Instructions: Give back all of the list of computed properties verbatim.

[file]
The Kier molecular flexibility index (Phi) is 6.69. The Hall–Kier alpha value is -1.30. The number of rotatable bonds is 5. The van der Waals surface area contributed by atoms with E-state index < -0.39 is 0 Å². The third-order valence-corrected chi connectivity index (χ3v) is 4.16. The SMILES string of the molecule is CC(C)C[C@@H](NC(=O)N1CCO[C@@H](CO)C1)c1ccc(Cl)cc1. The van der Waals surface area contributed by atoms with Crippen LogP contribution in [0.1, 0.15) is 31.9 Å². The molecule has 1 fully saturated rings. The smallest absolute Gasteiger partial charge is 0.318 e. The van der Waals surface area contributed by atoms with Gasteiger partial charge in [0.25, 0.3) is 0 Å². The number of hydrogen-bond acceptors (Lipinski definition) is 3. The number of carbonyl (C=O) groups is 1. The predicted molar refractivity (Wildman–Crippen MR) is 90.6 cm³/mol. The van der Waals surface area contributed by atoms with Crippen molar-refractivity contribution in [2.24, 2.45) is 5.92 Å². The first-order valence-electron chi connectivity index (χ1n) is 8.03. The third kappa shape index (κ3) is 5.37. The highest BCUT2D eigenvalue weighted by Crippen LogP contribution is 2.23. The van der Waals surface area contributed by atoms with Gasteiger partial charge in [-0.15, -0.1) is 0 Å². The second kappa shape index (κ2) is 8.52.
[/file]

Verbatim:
The Kier molecular flexibility index (Phi) is 6.69. The Hall–Kier alpha value is -1.30. The number of rotatable bonds is 5. The van der Waals surface area contributed by atoms with E-state index < -0.39 is 0 Å². The third-order valence-corrected chi connectivity index (χ3v) is 4.16. The SMILES string of the molecule is CC(C)C[C@@H](NC(=O)N1CCO[C@@H](CO)C1)c1ccc(Cl)cc1. The van der Waals surface area contributed by atoms with Crippen LogP contribution in [0.1, 0.15) is 31.9 Å². The molecule has 1 fully saturated rings. The smallest absolute Gasteiger partial charge is 0.318 e. The van der Waals surface area contributed by atoms with Gasteiger partial charge in [0.25, 0.3) is 0 Å². The number of hydrogen-bond acceptors (Lipinski definition) is 3. The number of carbonyl (C=O) groups is 1. The predicted molar refractivity (Wildman–Crippen MR) is 90.6 cm³/mol. The van der Waals surface area contributed by atoms with Crippen molar-refractivity contribution in [2.24, 2.45) is 5.92 Å². The first-order valence-electron chi connectivity index (χ1n) is 8.03. The third kappa shape index (κ3) is 5.37. The highest BCUT2D eigenvalue weighted by Crippen LogP contribution is 2.23. The van der Waals surface area contributed by atoms with Gasteiger partial charge in [-0.15, -0.1) is 0 Å². The second kappa shape index (κ2) is 8.52.